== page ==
Poor Jeremy Corbyn cannot even muster the support of his own Labour M.Ps. so why complain that others act similarly in their criticisms about him? Maybe if Corbyn had come from a so-called ‘working class’ background, his fellow M.Ps distaste would not have been so strong.

          I had the pleasure of the company in Africa for almost a month, of the Deputy Editor of the Weekly Manchester Guardian – formerly a Professor at Brown University in the US and can assure you that socialism and its policies are in good hands – we managed to converse and co-habit quite well however.

          But, note that Mr. Daugherty was unable to respond to my comments directed at him.

          Reply
          • I’m not a Labour Party member or supporter of Jeremy Corbyn. However remember that he was elected on a huge mandate by the members of the Labour Party. I’m not really sure why the MPs have turned against him with such vitriol. However the Murdoch Press campaign against him started way before the recent rebellion. BTW Corbyn is working class and lives very frugally, which makes it all the more difficult for the press to hold that against him.

    • There is a subtle kind of censorship in America which is couched up in phony market decisions. As I’ve stated below Bernie Sanders was given less than a tenth of the publicity that Donald Trump was given. Oliver Stone’s film Salvador was blacked by all mainstream film distributors and finance because of the subject matter. Now whether one personally likes the film or not it isn’t possible to maintain that it is a turkey. It has won several awards. The record Sandinista by the Clash was also blacked and was near impossible to buy in the US. Now again nobody can maintain that the group lacked popularity. The tickets for their concert in New York was over sold by a factor of 10 and so they had to put on 9 extra concerts.

      Reply
      • Thanks for the reference to the Clash album. I’m listening to it now on YouTube for the first time (maybe I’ll recognize some pieces). But this is not to say your main point isn’t correct. Censorship happens when someone becomes aware of something and, in a moment of ignorance and fear of the unknown, pulls the plug on it. But but the broader, subtler censorship is simply information overload–cascades of content rushing at people that habituate them to mindless witnessing of content rather than focused engagement with it.

        Reply
  • Censorship is rarely a problem in the U.S. It is in Cuba, but that probably means the Cuban people learn from each other rather than from media they do not trust. That’s normal. I lived in Spain when Franco died, and Spain under Franco was like Cuba. Because people in Spain trusted each other rather than the media, the were interesting and fun to be with.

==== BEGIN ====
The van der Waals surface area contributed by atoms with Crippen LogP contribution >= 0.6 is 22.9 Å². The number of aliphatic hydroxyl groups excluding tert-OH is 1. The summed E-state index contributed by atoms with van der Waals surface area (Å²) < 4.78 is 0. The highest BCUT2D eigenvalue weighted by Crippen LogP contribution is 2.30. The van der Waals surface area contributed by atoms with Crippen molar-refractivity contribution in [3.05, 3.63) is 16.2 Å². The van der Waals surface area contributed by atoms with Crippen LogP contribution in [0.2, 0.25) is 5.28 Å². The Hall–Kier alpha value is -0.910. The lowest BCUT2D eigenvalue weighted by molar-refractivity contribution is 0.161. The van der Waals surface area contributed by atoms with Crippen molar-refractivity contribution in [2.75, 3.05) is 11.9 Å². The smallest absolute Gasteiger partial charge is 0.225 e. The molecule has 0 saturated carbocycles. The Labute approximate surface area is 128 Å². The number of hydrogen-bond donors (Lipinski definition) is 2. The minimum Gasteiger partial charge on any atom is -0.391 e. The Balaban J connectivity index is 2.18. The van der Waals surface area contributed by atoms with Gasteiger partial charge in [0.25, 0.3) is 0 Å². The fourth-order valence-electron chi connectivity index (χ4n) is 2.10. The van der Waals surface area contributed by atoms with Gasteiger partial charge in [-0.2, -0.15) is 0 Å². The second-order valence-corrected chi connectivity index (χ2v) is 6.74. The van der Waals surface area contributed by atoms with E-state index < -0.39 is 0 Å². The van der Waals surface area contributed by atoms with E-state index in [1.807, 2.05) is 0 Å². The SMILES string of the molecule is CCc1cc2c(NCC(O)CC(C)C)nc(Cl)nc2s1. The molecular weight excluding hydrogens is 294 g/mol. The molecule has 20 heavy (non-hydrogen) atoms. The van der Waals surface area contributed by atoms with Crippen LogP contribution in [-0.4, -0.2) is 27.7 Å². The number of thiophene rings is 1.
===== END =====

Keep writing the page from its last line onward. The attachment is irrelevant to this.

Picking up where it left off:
The U.S. problem, and it’s a big one, is that it finances its media operations through the sale of attention. How and why this is so I can’t say in a short note, but I’d ask you to take seriously the question of how you will finance your media and devices in the future. Some combination of free, subscription, or pay after you watch or read (like donations at a church) should, or could, work. Allowing large firms to gather and sell your attention with fancy content will not.

    Reply
  • Cyberspace is changing the way we get our info in the US Fernando, only those who are older than dirt still get newspapers delivered. I watched some raw footage of the Stones concert in Havana. Estimates of over 100,000 people attended this event and every single person I viewed, and there were thousands were enthusiastic, dressed well and most of all incredibly well behaved. If 100,000 attended, direct family members would total about 6 per individual so 600,000 knew first hand how that show went. Cyberspace allows this to happen and although no more than 10% of Cuban’s have any access to the internet, it’s more today than five years ago and these kids attending the Stones concert will no accept going back. The internet will allow your country to do the right thing!

    Reply
    • Currently bjmack only a small portion of information from the Internet slowly filters through to the people on the street. Let us remember that the Internet has been around for twenty five years and that it is only now that a few in Cuba have access to that which comes through from Venezuela.
      You correctly observed the disciplined behaviour of the young people attending the free concert, reflecting the educational system and restrictions to which Cubans are accustomed. If you reflect, similar population discipline could be observed in Germany from 1934 onwards and in Stalin’s Russia. Access to cell ‘phones is the main way in which young Cubans are being affected by the outside world and they are influencing their thinking.
      Cuba is 1300 km from one end to the other so events in Havana are only accessible to those within a relatively short distance. How many people from Madison Wisconsin attend a concert in New York?

      Reply